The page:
Despite efforts to diversify corporate boards and include more women, female executives are still a rarity and earn much less than their male counterparts, according to a new report from the Canadian Centre for Policy Alternatives.
It found only four per cent of chief executive officers in Canada are women and they make up just 10 per cent of the country’s senior executives. In addition, women who do make it to the upper echelons of the corporate world are still earning significantly less, at 68 cents for every dollar received by their male counterparts.
As such, the limited number of women who are part of Canada’s c-suite receive an average of $950,000 less per year than male executives, a phenomenon the report calls the double glass ceiling.
It also found the gender pay gap between male and female executives is more dramatic than among managers and entry-level workers. The average female worker earns 83 cents for every dollar earned by a man, while the average female senior manager earns 86 cents for every dollar earned by a male manager.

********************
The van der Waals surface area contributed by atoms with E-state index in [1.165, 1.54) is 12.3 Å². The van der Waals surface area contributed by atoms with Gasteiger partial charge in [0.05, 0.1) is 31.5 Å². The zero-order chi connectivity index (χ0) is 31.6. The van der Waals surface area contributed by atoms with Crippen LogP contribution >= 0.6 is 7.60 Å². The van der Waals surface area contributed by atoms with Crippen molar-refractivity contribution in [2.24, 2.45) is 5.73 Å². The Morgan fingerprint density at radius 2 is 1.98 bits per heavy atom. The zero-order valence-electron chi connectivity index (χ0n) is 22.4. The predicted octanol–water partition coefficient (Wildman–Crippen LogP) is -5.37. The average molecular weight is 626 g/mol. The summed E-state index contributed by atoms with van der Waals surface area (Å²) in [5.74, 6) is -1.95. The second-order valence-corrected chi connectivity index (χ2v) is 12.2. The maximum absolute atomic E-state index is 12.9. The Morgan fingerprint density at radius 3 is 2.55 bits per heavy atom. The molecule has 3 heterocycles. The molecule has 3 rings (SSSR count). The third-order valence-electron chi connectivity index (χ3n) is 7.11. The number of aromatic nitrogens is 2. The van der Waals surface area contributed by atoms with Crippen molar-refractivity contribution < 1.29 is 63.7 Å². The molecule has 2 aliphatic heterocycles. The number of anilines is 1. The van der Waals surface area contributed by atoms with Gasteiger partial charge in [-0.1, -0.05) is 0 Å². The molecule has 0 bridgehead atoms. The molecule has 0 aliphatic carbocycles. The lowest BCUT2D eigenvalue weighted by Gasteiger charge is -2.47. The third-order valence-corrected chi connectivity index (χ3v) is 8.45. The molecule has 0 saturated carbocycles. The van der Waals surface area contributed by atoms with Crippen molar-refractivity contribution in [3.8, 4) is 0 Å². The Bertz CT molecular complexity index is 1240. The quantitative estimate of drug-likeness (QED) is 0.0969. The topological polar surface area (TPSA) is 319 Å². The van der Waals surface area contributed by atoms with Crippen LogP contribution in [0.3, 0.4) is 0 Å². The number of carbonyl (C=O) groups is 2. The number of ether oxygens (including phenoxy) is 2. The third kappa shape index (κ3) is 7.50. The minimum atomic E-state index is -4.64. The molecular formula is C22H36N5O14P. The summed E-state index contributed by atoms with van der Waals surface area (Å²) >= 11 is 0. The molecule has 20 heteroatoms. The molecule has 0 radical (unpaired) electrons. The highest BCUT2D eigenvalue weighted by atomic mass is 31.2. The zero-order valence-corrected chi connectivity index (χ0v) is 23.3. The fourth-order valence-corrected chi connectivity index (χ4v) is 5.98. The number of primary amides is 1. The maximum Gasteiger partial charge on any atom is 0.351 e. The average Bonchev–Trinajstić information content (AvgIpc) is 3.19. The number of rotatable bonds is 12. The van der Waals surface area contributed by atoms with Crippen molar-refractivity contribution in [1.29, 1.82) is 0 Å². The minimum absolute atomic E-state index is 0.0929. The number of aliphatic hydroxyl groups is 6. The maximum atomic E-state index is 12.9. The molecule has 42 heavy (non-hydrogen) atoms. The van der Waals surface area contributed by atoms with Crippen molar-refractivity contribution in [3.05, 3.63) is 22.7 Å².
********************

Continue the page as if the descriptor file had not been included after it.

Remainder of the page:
The possible reasons for female executives making less were numerous and potentially interwoven, noted the report, citing factors such as women not being able to gain the same experience as male colleagues due to a tendency to take breaks from full-time work to care for children or senior family members; industry segregation where pay is lower in female-dominated industries; and direct gender discrimination.
While women executives are rare around the world, Canada lags behind other countries, the report found. Among G7 countries, Canada is fourth in female CEOs, tied with France. Germany, Japan, and Norway had no female CEOs as of 2016. And Italy, the United Kingdom and the United States all outpace Canada, with the former two reaching just seven per cent.